Fighting the U-boats

Allied Navies

Soviet Naval forces

The Soviet cruiser Krasni Kavkaz in 1943.

The Soviet Navy at the beginning of war, did not have as many surface vessels as the British and Americans had. But the Soviet submarine fleet was large, probably the largest one in the world at the time [1941]. The Soviet Navy consisted of 4 battleships, 10 cruisers, 59 destroyers and 218 submarines. The navy was divided in fleets in Baltic Sea, Arctic Ocean, Black Sea and the Pacific Ocean.

The Soviets mostly fought in the Baltic and in the Arctic Ocean. In the Black Sea they had many losses, but there does not exist a complete record of Soviet losses in the area.

The Soviet Navy received 27 Colony class frigates as a loan in 1943-1944, these ships were returned in 1949.

Soviet navy was involved in the biggest naval tragedy that ever happened. The Soviet submarine S-13 (Cdr A. Marinesko) sank on 30-31 January 1945 the transport ship Wilhelm Gustloff (25,484 tons) which was estimated that carried close to 7,000 people. Only 904 people survived, for the rest that was the last trip with the large ship. Including among the victims, were about 300 U-boat crewmen (nothing close to the 5000 the Soviets claim!).

Capt. Schedrin on the bridge of his submarine the S-56

Again the same Soviet submarine on 9-10 February 1945 sank another transport vessel. That was the General von Steuben (14,660 tons), which carried about 3,000 people, only about 300 people, mainly soldiers ,survived the sinking.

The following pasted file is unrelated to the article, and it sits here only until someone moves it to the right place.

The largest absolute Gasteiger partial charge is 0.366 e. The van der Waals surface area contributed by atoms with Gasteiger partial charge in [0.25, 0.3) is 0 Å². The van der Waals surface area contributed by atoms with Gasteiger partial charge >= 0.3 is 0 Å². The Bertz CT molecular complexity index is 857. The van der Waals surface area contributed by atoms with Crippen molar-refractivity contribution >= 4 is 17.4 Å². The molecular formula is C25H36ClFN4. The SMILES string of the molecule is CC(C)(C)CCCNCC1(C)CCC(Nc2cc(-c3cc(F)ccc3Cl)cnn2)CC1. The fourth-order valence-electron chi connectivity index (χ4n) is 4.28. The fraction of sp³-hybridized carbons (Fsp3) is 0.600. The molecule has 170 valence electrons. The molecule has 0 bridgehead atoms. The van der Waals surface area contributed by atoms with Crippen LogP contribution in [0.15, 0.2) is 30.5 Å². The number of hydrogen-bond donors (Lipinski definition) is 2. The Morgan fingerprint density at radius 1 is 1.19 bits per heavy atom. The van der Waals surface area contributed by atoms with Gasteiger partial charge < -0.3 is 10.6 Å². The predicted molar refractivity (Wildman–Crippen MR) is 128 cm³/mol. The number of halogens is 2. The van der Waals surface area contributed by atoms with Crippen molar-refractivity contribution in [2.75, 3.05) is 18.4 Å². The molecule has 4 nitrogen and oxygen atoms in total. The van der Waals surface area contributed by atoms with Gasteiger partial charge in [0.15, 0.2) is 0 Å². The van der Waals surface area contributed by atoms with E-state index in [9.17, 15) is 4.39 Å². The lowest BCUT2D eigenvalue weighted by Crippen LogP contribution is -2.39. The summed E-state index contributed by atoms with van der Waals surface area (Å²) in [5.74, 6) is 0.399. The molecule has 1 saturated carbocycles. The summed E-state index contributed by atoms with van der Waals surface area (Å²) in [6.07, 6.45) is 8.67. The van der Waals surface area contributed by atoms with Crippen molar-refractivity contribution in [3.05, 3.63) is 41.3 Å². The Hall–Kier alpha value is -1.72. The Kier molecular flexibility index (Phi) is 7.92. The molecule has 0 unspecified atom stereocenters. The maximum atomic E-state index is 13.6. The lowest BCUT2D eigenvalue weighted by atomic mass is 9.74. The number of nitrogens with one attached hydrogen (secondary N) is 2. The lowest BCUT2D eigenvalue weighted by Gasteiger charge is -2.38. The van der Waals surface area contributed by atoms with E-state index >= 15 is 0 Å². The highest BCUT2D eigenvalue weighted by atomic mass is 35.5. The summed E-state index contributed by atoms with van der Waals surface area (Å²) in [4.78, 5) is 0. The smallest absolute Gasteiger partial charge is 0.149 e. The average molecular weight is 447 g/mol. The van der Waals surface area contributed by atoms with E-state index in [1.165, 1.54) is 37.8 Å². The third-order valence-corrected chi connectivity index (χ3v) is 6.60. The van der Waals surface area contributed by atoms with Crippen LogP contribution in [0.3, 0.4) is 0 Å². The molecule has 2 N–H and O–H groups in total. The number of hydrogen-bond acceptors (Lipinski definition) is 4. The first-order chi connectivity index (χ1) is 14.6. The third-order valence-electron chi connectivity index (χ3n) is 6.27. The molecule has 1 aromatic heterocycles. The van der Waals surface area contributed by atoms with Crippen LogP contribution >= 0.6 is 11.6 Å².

Soviet Naval successes

The Soviet submarine Szcz 307 sinks on 9 August, 1941 the U-144, north of Dago in the Baltic.

The soviet submarine S-101 sank the German U-boat U-639 in the Arctic Ocean on 30 August, 1943.

U-250 was sunk by the Soviet sub chaser M0 103 on 30 July, 1944. She was raised in Sept, 1944 despite considerable efforts by the Germans and the Finnish to stop it and many of her secrets were revealed.

U-362 was sunk by soviet mine sweeper Tszcz 116 on 6 September 1944 in the Arctic Ocean.

U-679 was sunk by the Soviet sub chaser M0 124 on 9 to 10 January 1945 near the Estonian coast. The same sub chaser seriously damaged the U-2342 before that boat was sunk on 26 December, 1944 by a mine in the Baltic Sea.

The soviet destroyer Karl Libknecht seriously damaged U-286 on 22 April, 1945 in Arctic Ocean near Murmansk. The Soviet sources claim that U-286 was sunk, but it was really sunk 7 days later.

Soviet Naval losses

The Soviet Navy suffered its share of losses from the German U-boats.

The Soviet submarine M-94 (205/256t) was sunk from U-140 in the Baltic on 21 July, 1941.

Soviet submarine M-175 was sunk from U-584 in Arctic Ocean on 10 January 1942. Anther soviet submarine M-78 was sunk on 24 June, 1941 west of Widawa in Baltic Sea from U-144.

The Soviet destroyer Diejatielnyj(ex British "Churchill", 1060 tons) was sunk by U-997 on 16 January, 1945 in the Arctic Ocean.

The mine sweeper Tszcz 114 (ex American "Alchemy", 625 tons) was sunk from U-365 in the Arctic Ocean. The mine sweeper Tszcz 120 (ex American "Assail" was sunk on 24 September, 1944 by U-739.

Probably other Soviet warships were be sunk from U-boats, for example in the Black Sea, as was mentioned there does not exist a complete file of Soviet fates.

Worth to mention is that the German allies, the Finnish submarines were responsible for the sinking of 3 soviet submarines (Szcz 304, Szcz 320 and S-7). The wreck of S-7 has been found in Swedish territorial waters recently.

Books dealing with this subject include

Atlas Of Maritime History. Natkiel, Richard and Preston, Antony, 1986.
Gdzie rodza sie cyklony. Kaznowski, Bohdan, 1985.
Podvodniye lodki v russkom i sovetskom flote. Trusov, G.M., 1957.
Soviet Navy at War 1941-1945. Budzbon, Przemyslaw, 1989.
Vesikko - Suomenlahden hiljainen vartija. Merensilta, Timo, 2009.

Allied Navies